"Wolf in the Fold": Y u no Vulcan mind meld?

Discussion in 'Star Trek - The Original & Animated Series' started by ixfd64, Sep 18, 2013.

  1. ixfd64

    ixfd64 Lieutenant Junior Grade Red Shirt

    Joined:
    Sep 3, 2012
    In the episode "Wolf in the Fold," Scotty is accused of three murders but claims to not remember a single thing. It seems the most [Spock]logical[/Spock] response would have been for Spock to perform a Vulcan mind meld. However, this did not happen.

    The writers probably did this to prevent the story from ending in five minutes, but is there any canonical explanation as to why Spock did not do a Vulcan mind meld?
     
  2. Christopher

    Christopher Writer Admiral

    Joined:
    Mar 15, 2001
    I think that the meld was something Spock preferred not to use unless there was no other choice, because it's very private and intense and all that. Here, they had the psychotricorder and the magic lie-detecting chair to attempt first, so maybe the situation never got to the point where mind-melding was necessary.

    Also, Scotty was recovering from a head injury, so maybe the meld would've been too stressful on his healing brain or something.

    Me, I'm more inclined to wonder why we never saw psychotricorders again, and why lie-detecting chair technology disappeared after TOS.
     
  3. The Old Mixer

    The Old Mixer Clean Old Mod Moderator

    Joined:
    Feb 4, 2002
    Location:
    Somewhere in Connecticut
    IIRC, they were trying to use methods that were admissible under the local laws. The VMM might not have qualified.
     
  4. Pavonis

    Pavonis Commodore Commodore

    Joined:
    Apr 26, 2001
    Yes, I'm inclined to agree with The Old Mixer. Why would the local authorities give any credence to any claims by Scotty's colleagues that he didn't do it?
     
  5. ixfd64

    ixfd64 Lieutenant Junior Grade Red Shirt

    Joined:
    Sep 3, 2012
    Yeah, that makes sense - just like how people generally won't trust police when they investigate themselves.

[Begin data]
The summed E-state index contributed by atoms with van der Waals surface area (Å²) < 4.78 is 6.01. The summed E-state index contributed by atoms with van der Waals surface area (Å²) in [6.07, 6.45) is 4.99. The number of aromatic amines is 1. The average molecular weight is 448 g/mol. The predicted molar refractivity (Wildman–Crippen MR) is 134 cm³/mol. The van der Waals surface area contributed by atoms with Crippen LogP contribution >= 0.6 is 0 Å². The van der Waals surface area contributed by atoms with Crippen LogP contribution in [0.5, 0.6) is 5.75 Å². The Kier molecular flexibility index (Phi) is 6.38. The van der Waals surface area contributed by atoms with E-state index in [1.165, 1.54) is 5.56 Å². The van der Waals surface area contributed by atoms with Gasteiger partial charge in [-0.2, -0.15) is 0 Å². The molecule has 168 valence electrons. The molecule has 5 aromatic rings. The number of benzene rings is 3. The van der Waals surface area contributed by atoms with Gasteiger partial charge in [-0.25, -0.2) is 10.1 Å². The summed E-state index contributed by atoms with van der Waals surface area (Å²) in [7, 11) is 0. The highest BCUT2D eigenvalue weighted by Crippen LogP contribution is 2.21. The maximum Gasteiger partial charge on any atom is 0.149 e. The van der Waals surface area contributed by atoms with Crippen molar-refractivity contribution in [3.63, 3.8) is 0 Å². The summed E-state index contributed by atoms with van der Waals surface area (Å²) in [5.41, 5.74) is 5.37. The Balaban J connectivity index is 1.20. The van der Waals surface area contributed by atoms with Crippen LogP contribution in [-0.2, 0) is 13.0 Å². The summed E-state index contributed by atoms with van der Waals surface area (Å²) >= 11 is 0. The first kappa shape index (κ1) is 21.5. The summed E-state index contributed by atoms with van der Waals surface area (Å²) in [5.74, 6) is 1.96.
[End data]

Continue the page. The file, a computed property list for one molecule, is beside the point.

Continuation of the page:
6. Christopher

    Christopher Writer Admiral

    Joined:
    Mar 15, 2001
    That's a much better explanation than mine. Wow, this isn't my day.
     
  7. Ssosmcin

    Ssosmcin Rear Admiral Rear Admiral

    Joined:
    Sep 2, 2002
    Location:
    ssosmcin
    The lie detector chair would have been very useful in Court Martial and Turnabout Intruder, eh?
     
  8. Christopher

    Christopher Writer Admiral

    Joined:
    Mar 15, 2001
    ^And TNG's "A Matter of Perspective." And probably a bunch of others.

    But then, a lot of 23rd-century technology seems to have been lost by the 24th, such as seat restraints, security armor, self-heating uniforms ("Spock's Brain"), cures for insanity ("Whom Gods Destroy"), etc.
     
  9. ZapBrannigan

    ZapBrannigan Commodore Commodore

    Joined:
    Jan 7, 2013
    Location:
    New York State
    The Vulcan mind meld started out as a "terrible lowering of personal barriers" and gradually got cheapened, for lack of a better word, as Spock became desensitized.

    The same thing can happen with swearing obscenely, being naked in public, you name it: under the right circumstances, people can be re-conditioned and desensitized into doing almost anything as if it were normal behavior.

    Regarding Turnabout Intruder and Whom Gods Destroy, those "spot the real captain" situations are frustrating because Spock could end it very easily. He could simply say: "The captain and I had a working breakfast on Tuesday morning. What did you have to eat, and what did Mr. Scott want to talk about?"
     
  10. Ssosmcin

    Ssosmcin Rear Admiral Rear Admiral

    Joined:
    Sep 2, 2002
    Location:
    ssosmcin